More inspired still though was when young Essex lad. Mark-Anthony Turnage, just 28, announced himself to the world with an opera version of Berkoff’s already “musical” play. His mentor Hans Werner Henze suggested the Munich Biennale commission him, and Jonathan Moore helped him with the libretto and directed the premiere. And Mr Moore, no less, was back to direct this production. I was lucky enough to see the first revival in 1990 at the ENO and, I tell you, it blew my socks off. I knew it was possible for opera to be the best of art forms when I was a young’un but I had also been disappointed by some allegedly top notch productions of classics by the likes of Verdi, Puccini and, even, God forgive me, Wagner. I was bored witless by much of this nonsense. But Greek, as one of the first contemporary operas I saw, made me realise that it is the theatre that matters and not the singing. Not saying that when the singing, music and drama all come together I can’t be moved by “classic” opera, especially Mozart and Monteverdi, just that it is a lot easier when the stories stack up and mean something to me and the music isn’t just a bunch of whistling tunes all loosely stitched together.

Of course some buffs might not accept that Greek is an opera at all, more musical theatre in the manner of Brecht and Weill at their best. I see their point. Indeed M-AT, probably more to wind us all up, termed it an anti-opera. Anyway who cares. Greek was a punch in the gut and food for the brain first time round for sure. Mr Turnage, with his rock and jazz inflections, and his adoration of Stravinsky especially, and the likes of Britten and Berg, as well as teacher Oliver Knussen, knows how to compose for the theatre. I knew nothing about the source of his latest outing Coraline (Coraline at the Barbican Theatre review ****) so had no baggage and, whilst if might not be up to Greek and to his version of The Silver Tassie, I thoroughly enjoyed it.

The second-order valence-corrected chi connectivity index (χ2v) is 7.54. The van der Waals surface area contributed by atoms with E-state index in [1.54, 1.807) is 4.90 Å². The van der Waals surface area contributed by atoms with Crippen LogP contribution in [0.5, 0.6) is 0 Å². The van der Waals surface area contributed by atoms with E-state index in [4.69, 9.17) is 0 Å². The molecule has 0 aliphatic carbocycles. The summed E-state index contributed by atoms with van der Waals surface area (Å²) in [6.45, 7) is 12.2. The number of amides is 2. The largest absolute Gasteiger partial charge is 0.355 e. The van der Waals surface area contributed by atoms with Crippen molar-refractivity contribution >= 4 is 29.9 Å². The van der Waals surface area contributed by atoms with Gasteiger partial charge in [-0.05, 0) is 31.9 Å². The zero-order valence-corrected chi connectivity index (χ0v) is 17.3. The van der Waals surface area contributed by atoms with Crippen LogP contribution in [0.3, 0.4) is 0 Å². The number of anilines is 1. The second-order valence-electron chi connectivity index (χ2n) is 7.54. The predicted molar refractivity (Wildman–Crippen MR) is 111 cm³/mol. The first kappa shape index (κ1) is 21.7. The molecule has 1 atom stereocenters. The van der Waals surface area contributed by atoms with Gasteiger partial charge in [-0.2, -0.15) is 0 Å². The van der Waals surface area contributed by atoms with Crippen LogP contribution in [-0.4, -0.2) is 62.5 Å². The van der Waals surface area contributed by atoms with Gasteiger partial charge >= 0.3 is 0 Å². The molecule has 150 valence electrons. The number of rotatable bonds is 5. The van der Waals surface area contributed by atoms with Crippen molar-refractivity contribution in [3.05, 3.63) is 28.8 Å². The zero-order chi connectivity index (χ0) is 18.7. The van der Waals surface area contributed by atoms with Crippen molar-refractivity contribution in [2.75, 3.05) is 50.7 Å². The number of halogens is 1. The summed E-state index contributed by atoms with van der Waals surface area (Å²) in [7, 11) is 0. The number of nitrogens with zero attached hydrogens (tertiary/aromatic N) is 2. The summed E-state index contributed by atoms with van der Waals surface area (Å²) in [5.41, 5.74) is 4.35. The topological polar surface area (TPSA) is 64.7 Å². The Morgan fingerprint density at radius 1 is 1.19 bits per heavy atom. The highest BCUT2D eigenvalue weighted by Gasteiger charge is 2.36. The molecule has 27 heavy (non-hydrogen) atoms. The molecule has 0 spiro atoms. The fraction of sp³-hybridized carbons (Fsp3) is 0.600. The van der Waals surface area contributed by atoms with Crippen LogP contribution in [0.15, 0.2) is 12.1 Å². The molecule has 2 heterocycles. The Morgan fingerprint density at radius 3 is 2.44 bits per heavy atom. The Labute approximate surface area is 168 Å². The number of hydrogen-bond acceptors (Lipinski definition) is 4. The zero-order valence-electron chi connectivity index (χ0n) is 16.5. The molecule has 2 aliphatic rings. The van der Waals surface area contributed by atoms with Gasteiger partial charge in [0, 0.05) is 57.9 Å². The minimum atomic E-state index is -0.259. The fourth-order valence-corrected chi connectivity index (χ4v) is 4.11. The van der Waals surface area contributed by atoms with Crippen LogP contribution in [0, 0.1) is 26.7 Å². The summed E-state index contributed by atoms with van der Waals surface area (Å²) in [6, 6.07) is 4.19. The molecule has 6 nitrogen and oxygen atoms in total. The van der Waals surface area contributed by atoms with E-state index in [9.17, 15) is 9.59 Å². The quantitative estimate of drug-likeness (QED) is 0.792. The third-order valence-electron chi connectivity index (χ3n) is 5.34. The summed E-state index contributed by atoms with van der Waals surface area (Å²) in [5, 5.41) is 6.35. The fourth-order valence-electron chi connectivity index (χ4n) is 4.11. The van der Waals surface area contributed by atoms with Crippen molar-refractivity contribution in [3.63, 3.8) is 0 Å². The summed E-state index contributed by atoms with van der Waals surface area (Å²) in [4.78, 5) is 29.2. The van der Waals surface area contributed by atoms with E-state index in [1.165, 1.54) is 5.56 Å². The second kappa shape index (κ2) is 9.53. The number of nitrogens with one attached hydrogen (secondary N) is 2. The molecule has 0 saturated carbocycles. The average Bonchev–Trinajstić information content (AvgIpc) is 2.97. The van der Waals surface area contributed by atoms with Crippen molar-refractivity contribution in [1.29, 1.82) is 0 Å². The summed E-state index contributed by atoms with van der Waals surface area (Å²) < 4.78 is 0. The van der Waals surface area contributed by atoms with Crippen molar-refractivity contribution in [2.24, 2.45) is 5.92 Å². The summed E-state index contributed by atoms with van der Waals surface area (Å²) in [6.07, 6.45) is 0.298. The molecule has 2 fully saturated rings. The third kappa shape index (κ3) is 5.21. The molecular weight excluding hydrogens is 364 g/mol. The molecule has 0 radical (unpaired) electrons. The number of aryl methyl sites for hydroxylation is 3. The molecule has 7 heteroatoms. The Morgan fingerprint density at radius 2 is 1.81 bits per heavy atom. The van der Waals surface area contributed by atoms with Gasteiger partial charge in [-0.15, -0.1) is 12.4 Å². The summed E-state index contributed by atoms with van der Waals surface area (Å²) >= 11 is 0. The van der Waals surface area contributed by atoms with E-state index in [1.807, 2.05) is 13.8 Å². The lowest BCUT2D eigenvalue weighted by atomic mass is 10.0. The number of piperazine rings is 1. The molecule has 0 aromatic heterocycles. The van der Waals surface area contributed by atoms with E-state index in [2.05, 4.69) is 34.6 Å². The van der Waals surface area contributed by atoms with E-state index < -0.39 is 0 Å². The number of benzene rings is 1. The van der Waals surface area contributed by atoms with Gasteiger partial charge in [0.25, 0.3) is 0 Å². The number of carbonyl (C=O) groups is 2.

No need to trot you through the story here in detail I assume. By having the lead, here named Eddie, living a life of frustration in Thatcher’s Britain, Berkoff and Turnage have a contemporary alternative for the plague afflicting Thebes. Mr Moore wisely sticks with the 1980s, no need to invoke “Austerity/Brexit” Britain, that would be crass, which designer Baska Wesolowska, through set and multiple costume changes, neatly evokes. Class relations, cultural impoverishment, addiction, the patriarchy, hopelessness are all revealed but never bog down the story.

The differences between “foundling” Eddy and his heavy drinking Mum and Dad, and Sister, are highlighted by their over the top, “gor-blimey, Eastender, chav, working class” dialogue (no arias here folks) and movements. Eddy is angry and frustrated with them so, after having his fortune told, understandably f*cks off to meet, then marry Wife/real Mum, after an ill-fated altercation with her first hubby in a caff. There’s a fair bit of cursing and violence and the still marvellous riot, Sphinx and “mad” scenes, where M-AT’s brilliantly percussive score is at its best. It is funny and aggressive by turns, is deliberately cartoonish, has some great tunes and musical, (and music-hall), echoes and it belts through the story. And there’s a twist as you might have guessed.

Edmund Danon was a perfect Eddy if you ask me. M-AT asks for a high baritone and that is what Mr Danon provides. Every word was clear as a bell and boy did he get round the Arcola space. As did baritone Richard Morrison as Dad (as well as the, in so many ways, unfortunate Cafe owner and the Police Chief). For choice I preferred the mezzo voice of Laura Woods as Wife, as well as sister Doreen, Sphinx I and Waitress I, over the purer soprano of Philippa Boyle as Mum, Sphinx II and Waitress II.

Greek is now a staple of the operatic circuit as it can reliably pull in younger punters to even the grandest of opera houses, (the ROH got on the bandwagon in 2011). Its physicality, irreverence, punky aesthetic and social commentary can appear a little quaint now, especially if it is “over-produced” in a big space. Which, once again shows why Grimeborn, and the Arcola, is the perfect setting for works like this. With the Kantanti Ensemble, founded by conductor Lee Reynolds to showcase the best young musicians in the South East, under the baton of Tim Anderson, by turns belting out, and reining in, the score, the toes of the audience at risk of crushing from the four performers bounding around the Arcola main stage, and with the original director in charge, this production stripped Greek back to where is should be. Another Grimeborn triumph.